The lake is the one place in the Illawarra where continuity of Aboriginal occupation is the most visible in the historic record. The objects and artifacts collected in this totem represent collective community memories and were in part inspired by the Memory and Place Project. https://www.youtube.com/user/lakeillawarramap/videos

This totem features perspex cases containing collected materials and memories from the shore of the lake; shells, sea-washed bricks, coal pebbles, crockery, driftwood, an oar, fishing net, hessian bags once used as sails, tent canvas and tent pegs, dancing shoes from when Gooseberry Island once held a dance hall, a teacup and saucer, a red hurricane lamp, milk jug, fishing float. The encased objects echo the form of middens – created in layers, over time, with a repetition of material.

I m a g i n a t i o n

“Keeping little breaths or blinks of natural area in an increasingly urbanized environment.” Lake Illawarra MAP project, That Breath That Blink, by Andrew Knowlson

The windows in this totem frame different aspects of the lake, sky, escarpment, and shoreline as well as the urbanised environment. If you look through the lowest two windows it isn’t hard to imagine the lake pre-settlement. The windows encourage dreaming and imagination. The milled timber references the time of the early land grants when ‘you could hear the sound of the settlers axe’.

F r e e d o m

“We learned to swim before we could walk, and even before I went to school we’d go swimming down in the lake. Us kids lived on the lake. We’d row all over the lake with oars. All of us had our own nets that we made ourselves.” Lake Illawarra MAP project, Play Work Love, by Sonny Massey

Over and over again people talk about the lake as a place where they are able to roam and be free.

This totem is constructed using a concrete pipe with 12 oars inserted into the top. The pipe references the lakes industrial past and the oars suggest the freedom of boating on the lake. Oars are like wings; they can take us places; they inspire freedom.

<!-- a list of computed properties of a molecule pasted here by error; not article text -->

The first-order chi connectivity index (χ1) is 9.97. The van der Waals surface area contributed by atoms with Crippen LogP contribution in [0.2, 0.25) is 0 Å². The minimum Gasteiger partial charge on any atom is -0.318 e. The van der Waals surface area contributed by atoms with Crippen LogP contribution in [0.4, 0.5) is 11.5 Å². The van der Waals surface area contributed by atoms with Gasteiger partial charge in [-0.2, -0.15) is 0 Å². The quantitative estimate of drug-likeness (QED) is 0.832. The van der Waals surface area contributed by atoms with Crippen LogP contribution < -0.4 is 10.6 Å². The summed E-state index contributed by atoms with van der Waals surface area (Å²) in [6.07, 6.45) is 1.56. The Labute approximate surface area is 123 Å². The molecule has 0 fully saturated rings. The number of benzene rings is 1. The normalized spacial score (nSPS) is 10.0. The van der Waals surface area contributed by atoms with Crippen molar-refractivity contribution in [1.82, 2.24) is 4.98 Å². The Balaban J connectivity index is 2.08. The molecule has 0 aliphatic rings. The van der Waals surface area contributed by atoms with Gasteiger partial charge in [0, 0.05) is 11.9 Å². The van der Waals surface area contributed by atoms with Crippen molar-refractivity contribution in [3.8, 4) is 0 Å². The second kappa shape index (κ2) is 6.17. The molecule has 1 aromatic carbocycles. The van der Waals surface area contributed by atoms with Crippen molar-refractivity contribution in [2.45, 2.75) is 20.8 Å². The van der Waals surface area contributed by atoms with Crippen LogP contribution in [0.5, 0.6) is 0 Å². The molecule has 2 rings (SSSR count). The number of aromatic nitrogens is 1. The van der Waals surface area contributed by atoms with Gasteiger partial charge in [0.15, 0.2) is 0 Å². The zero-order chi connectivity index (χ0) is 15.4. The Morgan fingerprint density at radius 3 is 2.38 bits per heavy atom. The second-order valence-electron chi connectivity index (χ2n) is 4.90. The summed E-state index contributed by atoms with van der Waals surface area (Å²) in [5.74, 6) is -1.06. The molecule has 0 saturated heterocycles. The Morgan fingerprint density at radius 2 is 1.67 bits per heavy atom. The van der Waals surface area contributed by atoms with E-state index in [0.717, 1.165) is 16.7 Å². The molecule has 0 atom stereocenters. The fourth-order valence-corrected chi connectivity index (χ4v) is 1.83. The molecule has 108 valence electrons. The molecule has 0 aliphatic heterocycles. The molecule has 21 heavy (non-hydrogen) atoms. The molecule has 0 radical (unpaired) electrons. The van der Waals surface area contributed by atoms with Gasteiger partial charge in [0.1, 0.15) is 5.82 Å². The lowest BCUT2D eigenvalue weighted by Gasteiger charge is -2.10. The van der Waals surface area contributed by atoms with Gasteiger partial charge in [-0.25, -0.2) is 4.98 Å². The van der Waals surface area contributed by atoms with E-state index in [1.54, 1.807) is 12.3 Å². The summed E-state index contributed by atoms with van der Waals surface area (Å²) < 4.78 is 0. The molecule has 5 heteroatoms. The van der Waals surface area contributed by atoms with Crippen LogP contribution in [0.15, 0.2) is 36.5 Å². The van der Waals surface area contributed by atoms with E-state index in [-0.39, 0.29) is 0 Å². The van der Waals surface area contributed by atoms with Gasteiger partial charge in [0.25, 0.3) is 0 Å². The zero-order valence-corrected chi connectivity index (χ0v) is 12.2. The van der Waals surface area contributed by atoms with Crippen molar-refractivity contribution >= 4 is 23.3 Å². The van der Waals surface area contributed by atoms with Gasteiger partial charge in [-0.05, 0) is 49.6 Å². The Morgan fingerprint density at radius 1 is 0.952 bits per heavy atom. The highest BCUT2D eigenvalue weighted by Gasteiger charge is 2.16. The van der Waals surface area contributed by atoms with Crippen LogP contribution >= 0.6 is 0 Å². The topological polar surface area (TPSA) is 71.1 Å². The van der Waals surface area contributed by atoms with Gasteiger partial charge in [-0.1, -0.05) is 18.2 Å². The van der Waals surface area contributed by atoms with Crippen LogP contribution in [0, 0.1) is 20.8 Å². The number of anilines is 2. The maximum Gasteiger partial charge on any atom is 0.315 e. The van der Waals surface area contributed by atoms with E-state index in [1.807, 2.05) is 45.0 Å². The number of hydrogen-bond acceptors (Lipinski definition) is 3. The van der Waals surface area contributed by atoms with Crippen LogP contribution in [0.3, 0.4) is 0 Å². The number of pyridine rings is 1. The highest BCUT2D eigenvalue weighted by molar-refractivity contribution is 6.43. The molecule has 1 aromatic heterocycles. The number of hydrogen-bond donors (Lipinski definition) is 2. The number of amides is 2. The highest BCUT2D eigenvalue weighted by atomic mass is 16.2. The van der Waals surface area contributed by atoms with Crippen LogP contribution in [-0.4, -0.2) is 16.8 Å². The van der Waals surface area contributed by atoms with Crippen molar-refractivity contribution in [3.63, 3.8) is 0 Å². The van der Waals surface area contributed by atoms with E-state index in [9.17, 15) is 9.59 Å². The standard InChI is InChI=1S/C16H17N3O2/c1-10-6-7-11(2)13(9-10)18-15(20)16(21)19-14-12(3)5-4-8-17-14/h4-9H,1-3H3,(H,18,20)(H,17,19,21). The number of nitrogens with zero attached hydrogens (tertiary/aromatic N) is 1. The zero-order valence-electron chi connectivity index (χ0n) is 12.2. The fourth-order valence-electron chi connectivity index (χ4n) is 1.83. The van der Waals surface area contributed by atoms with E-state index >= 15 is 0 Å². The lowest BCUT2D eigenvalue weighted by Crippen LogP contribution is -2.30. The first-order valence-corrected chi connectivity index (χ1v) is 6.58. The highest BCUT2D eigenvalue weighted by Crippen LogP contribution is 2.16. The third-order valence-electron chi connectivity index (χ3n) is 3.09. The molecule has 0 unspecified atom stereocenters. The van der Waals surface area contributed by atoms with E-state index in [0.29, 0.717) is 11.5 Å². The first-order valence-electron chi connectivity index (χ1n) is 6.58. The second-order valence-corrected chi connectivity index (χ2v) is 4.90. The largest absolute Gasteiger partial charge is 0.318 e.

W e a t h e r

”I was conceived in a southerly buster, that’s why I’m always on the go.” Lake Illawarra MAP project, Child of A Southerly Buster – Aileen Shepherd

The lake, activities on the lake and life for the lakes inhabitants is shaped by dominant climatic and weather conditions, most notably wind. In the past, it has meant the entrance closes up because of shifting sands, fishermen are unexpectedly caught out on the lake in a storm, or the foreshore of the lake is flooded.

This totem is created using a metal pipe, with an industrial air duct on top. The industrial forms reflect past lakeside & current industrial development (at one time there were 191 pipes running into the lake). The spinning air duct symbolizes the dominant force of the wind.

 

Thank you to: Daniel Sullivan at Sullivans Stone & Garden Art for the master class in cement casting; Margie Rahmann and Justin Clayton for the rope; Donna Shingler for the dancing shoes; Paul at Retro Wombat for the tent pegs, hessian bags and fishing net; Jane Hookey and David Slattery at Australis canoes for the paddles; and everyone who has contributed their time and memories to this project, it couldn’t have happened without you.